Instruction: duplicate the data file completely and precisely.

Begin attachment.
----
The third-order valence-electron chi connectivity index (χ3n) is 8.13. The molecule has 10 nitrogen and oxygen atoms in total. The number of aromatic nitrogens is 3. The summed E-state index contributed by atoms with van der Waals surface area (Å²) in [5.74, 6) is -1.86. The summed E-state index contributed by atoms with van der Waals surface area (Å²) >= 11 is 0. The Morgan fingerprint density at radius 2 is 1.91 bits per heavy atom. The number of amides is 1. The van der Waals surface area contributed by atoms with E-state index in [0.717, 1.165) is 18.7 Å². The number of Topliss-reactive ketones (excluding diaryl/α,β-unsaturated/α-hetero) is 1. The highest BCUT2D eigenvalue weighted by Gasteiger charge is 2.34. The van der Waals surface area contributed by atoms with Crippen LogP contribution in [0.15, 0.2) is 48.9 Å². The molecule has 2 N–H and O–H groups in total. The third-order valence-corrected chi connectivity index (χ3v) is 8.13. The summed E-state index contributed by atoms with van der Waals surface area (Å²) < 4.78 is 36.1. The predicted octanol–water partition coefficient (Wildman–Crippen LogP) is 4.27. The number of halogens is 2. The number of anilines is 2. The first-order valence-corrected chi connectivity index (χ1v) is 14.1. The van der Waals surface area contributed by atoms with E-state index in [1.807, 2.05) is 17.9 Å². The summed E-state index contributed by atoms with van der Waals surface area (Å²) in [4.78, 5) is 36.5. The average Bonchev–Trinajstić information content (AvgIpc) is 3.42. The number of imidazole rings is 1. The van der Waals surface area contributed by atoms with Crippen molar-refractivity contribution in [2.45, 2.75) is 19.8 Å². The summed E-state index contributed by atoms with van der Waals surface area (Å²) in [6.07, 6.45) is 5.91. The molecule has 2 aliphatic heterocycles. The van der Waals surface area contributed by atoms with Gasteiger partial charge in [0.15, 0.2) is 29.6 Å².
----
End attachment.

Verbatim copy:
The third-order valence-electron chi connectivity index (χ3n) is 8.13. The molecule has 10 nitrogen and oxygen atoms in total. The number of aromatic nitrogens is 3. The summed E-state index contributed by atoms with van der Waals surface area (Å²) in [5.74, 6) is -1.86. The summed E-state index contributed by atoms with van der Waals surface area (Å²) >= 11 is 0. The Morgan fingerprint density at radius 2 is 1.91 bits per heavy atom. The number of amides is 1. The van der Waals surface area contributed by atoms with E-state index in [0.717, 1.165) is 18.7 Å². The number of Topliss-reactive ketones (excluding diaryl/α,β-unsaturated/α-hetero) is 1. The highest BCUT2D eigenvalue weighted by Gasteiger charge is 2.34. The van der Waals surface area contributed by atoms with Crippen LogP contribution in [0.15, 0.2) is 48.9 Å². The molecule has 2 N–H and O–H groups in total. The third-order valence-corrected chi connectivity index (χ3v) is 8.13. The summed E-state index contributed by atoms with van der Waals surface area (Å²) < 4.78 is 36.1. The predicted octanol–water partition coefficient (Wildman–Crippen LogP) is 4.27. The number of halogens is 2. The number of anilines is 2. The first-order valence-corrected chi connectivity index (χ1v) is 14.1. The van der Waals surface area contributed by atoms with E-state index in [1.807, 2.05) is 17.9 Å². The summed E-state index contributed by atoms with van der Waals surface area (Å²) in [4.78, 5) is 36.5. The average Bonchev–Trinajstić information content (AvgIpc) is 3.42. The number of imidazole rings is 1. The van der Waals surface area contributed by atoms with Crippen molar-refractivity contribution in [2.45, 2.75) is 19.8 Å². The summed E-state index contributed by atoms with van der Waals surface area (Å²) in [6.07, 6.45) is 5.91. The molecule has 2 aliphatic heterocycles. The van der Waals surface area contributed by atoms with Gasteiger partial charge in [0.15, 0.2) is 29.6 Å².